Exhibit in Naples on ‘forbidden memory’ in Northern Cyprus


(ANSAmed) – NAPLES, OCTOBER 30 – Cyprus’ ambassador to Italy, Tasos Tzionis, stressed the importance of memory during the inauguration in Naples of the exhibit ”Cipro – Memoria interdetta” – or Cyprus, forbidden memory, organized by the local community, which focuses on the destruction of the island’s cultural heritage after the 1974 Turkish occupation.

”Without memory there is no civility”, he said. ”In the self-proclaimed Turkish Republic of Northern Cyprus there is a will to kill memory, kill history with the use of violence. But the main motto of Cypriots that side against this crime is ‘I don’t forget’. And this is the duty of civil people against those denying freedom”.

The show, which will remain open until November 14 at the monumental complex of San Severo al Pendino focuses on the dissolution of Cyprus’ identity, which was systematic, organizers said. At least 55 churches were converted into mosques, another 50 became shops, museums, hostels while many churches and monasteries were demolished. The cemeteries of 25 villages were destroyed. Icons, altarpieces and archaeological treasures were stolen and sold abroad, creating an illegal market for local artwork. Organized in a setting that means to evoke the wall that in Nicosia still divides the Republic of Cyprus from the self-proclaimed Turkish Republic of Northern Cyprus, the exhibit showcases the local cultural heritage and highlights methods that have allowed so far to recover and restore stolen artworks that are key to the historic memory of Cyprus.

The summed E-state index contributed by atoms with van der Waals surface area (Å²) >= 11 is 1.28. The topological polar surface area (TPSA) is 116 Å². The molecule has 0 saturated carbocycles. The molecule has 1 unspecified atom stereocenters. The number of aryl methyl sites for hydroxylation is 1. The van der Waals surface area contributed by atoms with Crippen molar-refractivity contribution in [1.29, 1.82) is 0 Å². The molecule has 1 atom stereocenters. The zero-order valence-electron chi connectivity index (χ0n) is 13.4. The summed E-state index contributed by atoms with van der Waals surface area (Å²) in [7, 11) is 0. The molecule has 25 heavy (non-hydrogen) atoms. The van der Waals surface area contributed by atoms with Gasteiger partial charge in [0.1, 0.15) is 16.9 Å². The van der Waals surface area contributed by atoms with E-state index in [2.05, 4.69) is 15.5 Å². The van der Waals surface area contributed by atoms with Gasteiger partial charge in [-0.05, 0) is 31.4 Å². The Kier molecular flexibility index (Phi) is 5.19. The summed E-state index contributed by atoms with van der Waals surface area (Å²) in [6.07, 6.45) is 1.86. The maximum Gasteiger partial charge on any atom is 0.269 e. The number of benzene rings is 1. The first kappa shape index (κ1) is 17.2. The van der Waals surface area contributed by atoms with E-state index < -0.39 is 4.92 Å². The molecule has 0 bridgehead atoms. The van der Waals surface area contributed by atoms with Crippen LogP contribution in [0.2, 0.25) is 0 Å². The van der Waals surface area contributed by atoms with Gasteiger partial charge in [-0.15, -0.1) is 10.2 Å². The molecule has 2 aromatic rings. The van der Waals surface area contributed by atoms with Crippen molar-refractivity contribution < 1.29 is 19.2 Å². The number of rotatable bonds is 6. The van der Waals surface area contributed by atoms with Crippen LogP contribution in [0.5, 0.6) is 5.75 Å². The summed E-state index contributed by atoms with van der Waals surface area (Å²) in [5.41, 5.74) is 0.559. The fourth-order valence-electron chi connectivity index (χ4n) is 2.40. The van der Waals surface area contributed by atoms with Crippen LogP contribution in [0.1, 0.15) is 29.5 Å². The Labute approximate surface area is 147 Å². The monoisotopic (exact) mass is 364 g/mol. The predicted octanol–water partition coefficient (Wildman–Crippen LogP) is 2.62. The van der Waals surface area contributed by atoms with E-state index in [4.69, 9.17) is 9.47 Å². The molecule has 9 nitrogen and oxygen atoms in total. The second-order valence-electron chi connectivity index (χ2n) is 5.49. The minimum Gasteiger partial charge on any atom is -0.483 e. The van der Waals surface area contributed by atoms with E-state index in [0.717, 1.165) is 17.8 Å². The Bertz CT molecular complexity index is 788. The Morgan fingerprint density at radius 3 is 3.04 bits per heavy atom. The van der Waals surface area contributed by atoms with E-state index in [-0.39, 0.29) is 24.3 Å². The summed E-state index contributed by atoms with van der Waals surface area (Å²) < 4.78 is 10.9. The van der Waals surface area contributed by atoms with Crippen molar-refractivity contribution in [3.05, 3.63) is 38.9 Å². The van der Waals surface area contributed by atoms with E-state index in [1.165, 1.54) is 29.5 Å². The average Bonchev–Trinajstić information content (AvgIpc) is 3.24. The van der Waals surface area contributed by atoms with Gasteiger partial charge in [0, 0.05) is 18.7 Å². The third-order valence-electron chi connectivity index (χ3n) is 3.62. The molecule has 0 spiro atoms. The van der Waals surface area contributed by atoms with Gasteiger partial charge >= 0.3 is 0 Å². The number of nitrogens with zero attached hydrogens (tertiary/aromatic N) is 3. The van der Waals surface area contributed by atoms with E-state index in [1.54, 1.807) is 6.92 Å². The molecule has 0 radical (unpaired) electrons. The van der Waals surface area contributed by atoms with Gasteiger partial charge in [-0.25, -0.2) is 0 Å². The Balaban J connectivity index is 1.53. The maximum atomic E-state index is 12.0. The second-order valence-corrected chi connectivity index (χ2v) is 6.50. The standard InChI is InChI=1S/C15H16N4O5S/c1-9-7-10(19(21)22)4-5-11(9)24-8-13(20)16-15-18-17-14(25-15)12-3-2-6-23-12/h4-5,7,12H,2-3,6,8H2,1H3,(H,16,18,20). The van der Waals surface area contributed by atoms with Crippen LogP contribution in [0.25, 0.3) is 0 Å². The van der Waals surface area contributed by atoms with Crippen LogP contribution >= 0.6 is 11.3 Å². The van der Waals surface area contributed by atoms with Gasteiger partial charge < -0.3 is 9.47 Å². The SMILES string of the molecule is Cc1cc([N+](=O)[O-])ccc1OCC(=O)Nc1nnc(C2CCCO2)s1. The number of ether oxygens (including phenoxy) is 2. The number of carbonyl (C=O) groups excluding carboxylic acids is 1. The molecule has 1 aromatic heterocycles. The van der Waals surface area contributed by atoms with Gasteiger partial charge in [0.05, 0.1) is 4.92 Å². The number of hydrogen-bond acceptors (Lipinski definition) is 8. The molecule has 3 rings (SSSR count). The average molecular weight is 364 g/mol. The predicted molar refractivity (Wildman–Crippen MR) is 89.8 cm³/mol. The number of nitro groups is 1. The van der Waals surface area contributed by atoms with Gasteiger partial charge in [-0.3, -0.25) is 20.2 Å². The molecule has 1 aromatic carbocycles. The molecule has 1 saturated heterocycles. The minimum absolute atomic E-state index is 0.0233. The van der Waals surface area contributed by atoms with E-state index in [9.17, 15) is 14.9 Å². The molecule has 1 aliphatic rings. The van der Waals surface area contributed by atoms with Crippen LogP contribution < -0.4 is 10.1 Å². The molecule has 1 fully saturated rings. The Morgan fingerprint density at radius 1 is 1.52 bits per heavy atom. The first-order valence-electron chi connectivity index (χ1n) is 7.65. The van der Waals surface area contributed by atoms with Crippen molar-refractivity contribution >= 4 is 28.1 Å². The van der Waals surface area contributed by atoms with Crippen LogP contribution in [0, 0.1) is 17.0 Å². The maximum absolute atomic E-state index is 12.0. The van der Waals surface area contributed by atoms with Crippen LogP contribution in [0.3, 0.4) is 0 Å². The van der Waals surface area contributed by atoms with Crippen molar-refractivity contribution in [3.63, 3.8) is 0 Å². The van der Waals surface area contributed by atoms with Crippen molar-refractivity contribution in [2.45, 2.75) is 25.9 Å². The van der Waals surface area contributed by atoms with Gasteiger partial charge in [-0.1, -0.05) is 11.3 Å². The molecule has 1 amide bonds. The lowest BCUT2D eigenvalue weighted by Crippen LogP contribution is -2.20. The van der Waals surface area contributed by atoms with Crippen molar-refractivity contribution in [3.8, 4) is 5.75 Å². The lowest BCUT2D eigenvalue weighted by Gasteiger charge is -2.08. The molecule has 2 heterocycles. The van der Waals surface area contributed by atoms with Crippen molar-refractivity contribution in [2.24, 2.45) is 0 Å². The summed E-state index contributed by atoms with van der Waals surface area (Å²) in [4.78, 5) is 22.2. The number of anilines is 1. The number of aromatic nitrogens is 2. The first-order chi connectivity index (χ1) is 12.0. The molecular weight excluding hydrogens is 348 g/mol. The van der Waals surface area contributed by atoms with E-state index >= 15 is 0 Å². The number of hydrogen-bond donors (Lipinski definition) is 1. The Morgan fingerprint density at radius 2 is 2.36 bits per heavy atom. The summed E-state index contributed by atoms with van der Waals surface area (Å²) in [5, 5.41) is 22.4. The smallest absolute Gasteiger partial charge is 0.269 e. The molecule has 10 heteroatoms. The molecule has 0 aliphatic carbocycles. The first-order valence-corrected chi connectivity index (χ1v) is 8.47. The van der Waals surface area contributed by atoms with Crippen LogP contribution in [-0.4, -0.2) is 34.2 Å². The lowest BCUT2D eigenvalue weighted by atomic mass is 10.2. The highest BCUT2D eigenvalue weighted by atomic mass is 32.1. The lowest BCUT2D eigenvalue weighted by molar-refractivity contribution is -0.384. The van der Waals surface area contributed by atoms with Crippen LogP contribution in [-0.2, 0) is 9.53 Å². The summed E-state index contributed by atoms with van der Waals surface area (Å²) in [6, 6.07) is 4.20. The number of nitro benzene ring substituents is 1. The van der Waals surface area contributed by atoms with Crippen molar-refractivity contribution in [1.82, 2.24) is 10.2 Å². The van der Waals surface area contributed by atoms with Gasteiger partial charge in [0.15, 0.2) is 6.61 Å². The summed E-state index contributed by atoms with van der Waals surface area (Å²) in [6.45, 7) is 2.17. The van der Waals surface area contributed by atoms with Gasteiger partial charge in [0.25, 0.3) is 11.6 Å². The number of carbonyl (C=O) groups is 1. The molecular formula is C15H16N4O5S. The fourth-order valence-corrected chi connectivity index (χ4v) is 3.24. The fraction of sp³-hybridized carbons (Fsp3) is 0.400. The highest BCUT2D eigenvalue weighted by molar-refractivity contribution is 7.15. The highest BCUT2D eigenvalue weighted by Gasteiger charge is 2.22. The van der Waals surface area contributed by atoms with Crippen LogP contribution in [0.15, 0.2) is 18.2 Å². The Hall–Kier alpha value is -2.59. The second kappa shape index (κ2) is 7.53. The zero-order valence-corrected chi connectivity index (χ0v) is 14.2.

The inauguration coincided with a congress which was attended by Ambassador Tzionis as well as the president of the Society of Cypriot Studies Charalampos Chotzakoglous, who then stressed the efforts of his agency, in cooperation with Cypriot institutions and Interpol, to take back to the country masterworks that were illegally taken abroad and sold, recalling the final objective: ”We hope for a reunification”, he said.

The director of the Byzantine Museum of Nicosia, Ioannis Eliades, stressed instead a strong point of contact in the millennial connection between the Hellenic culture and Naples: the Museo Nazionale Partenopeo in Naples hosts masterworks that were returned also thanks to the battle of Cypriots to obtain ”the tassels of a mosaic that is our memory, which was prohibited after the Turkish occupation”, he said.

Eliades wanted to send out a message of hope: ”People in Cyprus celebrate every small icon, every artwork returning home.

We are recuperating memory”.